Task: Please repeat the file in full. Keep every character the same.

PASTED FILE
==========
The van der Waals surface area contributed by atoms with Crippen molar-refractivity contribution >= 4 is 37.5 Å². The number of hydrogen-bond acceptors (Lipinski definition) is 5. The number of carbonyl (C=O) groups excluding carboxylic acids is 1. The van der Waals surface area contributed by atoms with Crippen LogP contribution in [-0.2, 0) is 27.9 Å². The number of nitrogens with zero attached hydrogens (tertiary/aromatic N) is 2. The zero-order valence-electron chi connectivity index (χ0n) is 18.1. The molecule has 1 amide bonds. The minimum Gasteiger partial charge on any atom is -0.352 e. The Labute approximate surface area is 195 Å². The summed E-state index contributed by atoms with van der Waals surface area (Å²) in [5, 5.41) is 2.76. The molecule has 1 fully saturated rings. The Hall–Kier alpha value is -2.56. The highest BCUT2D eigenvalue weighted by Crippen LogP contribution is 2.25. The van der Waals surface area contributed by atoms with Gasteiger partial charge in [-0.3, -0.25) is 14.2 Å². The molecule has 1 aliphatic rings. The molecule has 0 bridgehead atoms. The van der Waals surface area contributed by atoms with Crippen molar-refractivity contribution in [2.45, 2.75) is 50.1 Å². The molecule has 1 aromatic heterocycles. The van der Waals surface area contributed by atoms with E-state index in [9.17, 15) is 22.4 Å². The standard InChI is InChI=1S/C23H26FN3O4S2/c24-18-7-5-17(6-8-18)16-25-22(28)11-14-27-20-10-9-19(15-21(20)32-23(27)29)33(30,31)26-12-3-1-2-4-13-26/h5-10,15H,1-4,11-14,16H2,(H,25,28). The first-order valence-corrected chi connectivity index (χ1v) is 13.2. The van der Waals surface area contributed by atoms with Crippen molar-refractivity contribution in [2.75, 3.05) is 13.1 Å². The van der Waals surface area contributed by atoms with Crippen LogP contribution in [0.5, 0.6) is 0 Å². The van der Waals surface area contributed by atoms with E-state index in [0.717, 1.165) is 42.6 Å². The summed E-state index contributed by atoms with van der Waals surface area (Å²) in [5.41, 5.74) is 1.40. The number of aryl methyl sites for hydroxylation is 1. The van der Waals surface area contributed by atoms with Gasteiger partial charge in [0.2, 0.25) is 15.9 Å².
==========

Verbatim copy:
The van der Waals surface area contributed by atoms with Crippen molar-refractivity contribution >= 4 is 37.5 Å². The number of hydrogen-bond acceptors (Lipinski definition) is 5. The number of carbonyl (C=O) groups excluding carboxylic acids is 1. The van der Waals surface area contributed by atoms with Crippen LogP contribution in [-0.2, 0) is 27.9 Å². The number of nitrogens with zero attached hydrogens (tertiary/aromatic N) is 2. The zero-order valence-electron chi connectivity index (χ0n) is 18.1. The molecule has 1 amide bonds. The minimum Gasteiger partial charge on any atom is -0.352 e. The Labute approximate surface area is 195 Å². The summed E-state index contributed by atoms with van der Waals surface area (Å²) in [5, 5.41) is 2.76. The molecule has 1 fully saturated rings. The Hall–Kier alpha value is -2.56. The highest BCUT2D eigenvalue weighted by Crippen LogP contribution is 2.25. The van der Waals surface area contributed by atoms with Gasteiger partial charge in [-0.3, -0.25) is 14.2 Å². The molecule has 1 aliphatic rings. The molecule has 0 bridgehead atoms. The van der Waals surface area contributed by atoms with Crippen molar-refractivity contribution in [2.45, 2.75) is 50.1 Å². The molecule has 1 aromatic heterocycles. The van der Waals surface area contributed by atoms with E-state index in [9.17, 15) is 22.4 Å². The standard InChI is InChI=1S/C23H26FN3O4S2/c24-18-7-5-17(6-8-18)16-25-22(28)11-14-27-20-10-9-19(15-21(20)32-23(27)29)33(30,31)26-12-3-1-2-4-13-26/h5-10,15H,1-4,11-14,16H2,(H,25,28). The first-order valence-corrected chi connectivity index (χ1v) is 13.2. The van der Waals surface area contributed by atoms with Crippen molar-refractivity contribution in [2.75, 3.05) is 13.1 Å². The van der Waals surface area contributed by atoms with Crippen LogP contribution in [0.5, 0.6) is 0 Å². The van der Waals surface area contributed by atoms with E-state index in [0.717, 1.165) is 42.6 Å². The summed E-state index contributed by atoms with van der Waals surface area (Å²) in [5.41, 5.74) is 1.40. The number of aryl methyl sites for hydroxylation is 1. The van der Waals surface area contributed by atoms with Gasteiger partial charge in [0.2, 0.25) is 15.9 Å².